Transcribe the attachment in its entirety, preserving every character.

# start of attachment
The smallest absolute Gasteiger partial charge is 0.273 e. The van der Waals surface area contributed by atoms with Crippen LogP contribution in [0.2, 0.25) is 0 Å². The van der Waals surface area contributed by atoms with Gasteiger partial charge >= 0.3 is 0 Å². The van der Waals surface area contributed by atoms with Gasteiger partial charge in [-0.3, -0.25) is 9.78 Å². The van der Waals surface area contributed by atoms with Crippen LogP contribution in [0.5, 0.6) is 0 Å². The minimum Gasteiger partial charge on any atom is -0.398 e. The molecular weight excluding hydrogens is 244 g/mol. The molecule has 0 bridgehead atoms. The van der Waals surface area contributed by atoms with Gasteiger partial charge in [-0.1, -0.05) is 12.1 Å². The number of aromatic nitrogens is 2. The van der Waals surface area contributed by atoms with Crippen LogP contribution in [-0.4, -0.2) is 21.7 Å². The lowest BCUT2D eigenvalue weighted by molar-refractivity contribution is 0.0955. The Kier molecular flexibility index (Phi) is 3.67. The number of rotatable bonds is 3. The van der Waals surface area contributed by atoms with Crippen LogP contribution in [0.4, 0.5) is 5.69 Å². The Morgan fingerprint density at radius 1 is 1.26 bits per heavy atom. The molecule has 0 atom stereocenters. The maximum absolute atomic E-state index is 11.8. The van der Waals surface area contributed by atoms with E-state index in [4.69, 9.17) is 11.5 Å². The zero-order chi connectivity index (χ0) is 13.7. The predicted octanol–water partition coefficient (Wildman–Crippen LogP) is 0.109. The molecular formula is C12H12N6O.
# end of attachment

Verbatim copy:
The smallest absolute Gasteiger partial charge is 0.273 e. The van der Waals surface area contributed by atoms with Crippen LogP contribution in [0.2, 0.25) is 0 Å². The van der Waals surface area contributed by atoms with Gasteiger partial charge >= 0.3 is 0 Å². The van der Waals surface area contributed by atoms with Gasteiger partial charge in [-0.3, -0.25) is 9.78 Å². The van der Waals surface area contributed by atoms with Crippen LogP contribution in [0.5, 0.6) is 0 Å². The minimum Gasteiger partial charge on any atom is -0.398 e. The molecular weight excluding hydrogens is 244 g/mol. The molecule has 0 bridgehead atoms. The van der Waals surface area contributed by atoms with Gasteiger partial charge in [-0.1, -0.05) is 12.1 Å². The number of aromatic nitrogens is 2. The van der Waals surface area contributed by atoms with Crippen LogP contribution in [-0.4, -0.2) is 21.7 Å². The lowest BCUT2D eigenvalue weighted by molar-refractivity contribution is 0.0955. The Kier molecular flexibility index (Phi) is 3.67. The number of rotatable bonds is 3. The van der Waals surface area contributed by atoms with Crippen LogP contribution in [0.4, 0.5) is 5.69 Å². The Morgan fingerprint density at radius 1 is 1.26 bits per heavy atom. The molecule has 0 atom stereocenters. The maximum absolute atomic E-state index is 11.8. The van der Waals surface area contributed by atoms with E-state index in [4.69, 9.17) is 11.5 Å². The zero-order chi connectivity index (χ0) is 13.7. The predicted octanol–water partition coefficient (Wildman–Crippen LogP) is 0.109. The molecular formula is C12H12N6O.